Let’s remind ourselves that social media is not a place people visit to shop. They’re here to kill time. To be distracted. To be entertained. To see what’s going on in the world at large. To share stuff that helps them build the image they want for themselves.

It’s true. People share things that help them appear interesting, knowledgeable, opinionated, concerned, trendy, cool, fashionable, successful, happy, and so on. Things that they subconsciously believe will raise their esteem in the eyes of their networks. Every analysis I’ve ever read points out different things that people share, and different reasons. The common thread uniting them all: the not-so-latent need for everyone to be seen in a very positive light by their peers.

This is where we marketers have a chance. Because, among all the other things people post to boost their image, are the products and services they use; the useful products and services they want to tell their networks about; and the brands they feel suit the image they want to create for themselves.

If we can create content that builds both brands – ours, and the user’s – we have found a recipe for social sharing, a recipe for starting positive conversations about our brand.

A recipe for brand love and advocacy.

Which, of course, has a knock-on effect on sales and revenue.

And that, grasshopper, is what we should orient our social media towards.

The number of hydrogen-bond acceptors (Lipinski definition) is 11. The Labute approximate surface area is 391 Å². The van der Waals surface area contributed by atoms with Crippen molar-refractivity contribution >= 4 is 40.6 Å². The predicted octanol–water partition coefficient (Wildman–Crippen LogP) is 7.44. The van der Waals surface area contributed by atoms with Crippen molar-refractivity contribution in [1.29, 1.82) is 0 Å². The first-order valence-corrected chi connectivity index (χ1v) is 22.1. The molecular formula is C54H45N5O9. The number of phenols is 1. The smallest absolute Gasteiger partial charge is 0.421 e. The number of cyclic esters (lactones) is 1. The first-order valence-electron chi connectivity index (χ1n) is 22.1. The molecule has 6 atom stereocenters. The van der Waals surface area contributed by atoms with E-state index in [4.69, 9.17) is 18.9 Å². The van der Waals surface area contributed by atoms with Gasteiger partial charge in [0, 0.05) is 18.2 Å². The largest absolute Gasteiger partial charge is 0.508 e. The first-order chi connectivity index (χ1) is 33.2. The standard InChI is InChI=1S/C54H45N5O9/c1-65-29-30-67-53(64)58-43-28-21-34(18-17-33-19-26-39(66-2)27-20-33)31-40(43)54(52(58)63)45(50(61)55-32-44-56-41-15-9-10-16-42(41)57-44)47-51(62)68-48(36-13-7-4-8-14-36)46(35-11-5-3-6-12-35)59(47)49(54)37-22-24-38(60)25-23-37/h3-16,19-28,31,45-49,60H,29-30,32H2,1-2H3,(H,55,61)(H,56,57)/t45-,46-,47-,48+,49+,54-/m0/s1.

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advertising, content, copywriting, digital, industry

Return Of The (Long) Copy Writer?

My love affair with long copy began in 2002, during my internship with Ambience D’Arcy. My then boss, Raghu Bhat, suggested I focus on learning how to craft copy. So during my next internship, I pestered my Creative Director, Elvis Sequeira, to teach me how to write, and never looked back.

All through my mainline stint, long copy was my – pun intended – long suit. I set myself a goal – every year, I would present at least one long copy campaign to a client. In a period when everyone wanted to crack a TV commercial, I became the long copy guy. A lot of work remained unpublished as clients showed ever-decreasing belief in print and long copy. But there were some memorable releases, and I fed off those.

Copywriting became a bit frustrating about three years ago. There wasn’t much appreciation for the carefully crafted paragraph, or for print as a medium itself. Most long-copy ads were written as scam entries for Goafest, hung on the walls for an audience comprising twelve jury members and a few hundred festival delegates. Worst of all, it became impossible to find young talent that could actually put together a grammatically correct sentence in the Queen’s English. Fewer still possessed the ability to vary their tone and vocabulary to suit different brands, the way David Abbott taught us.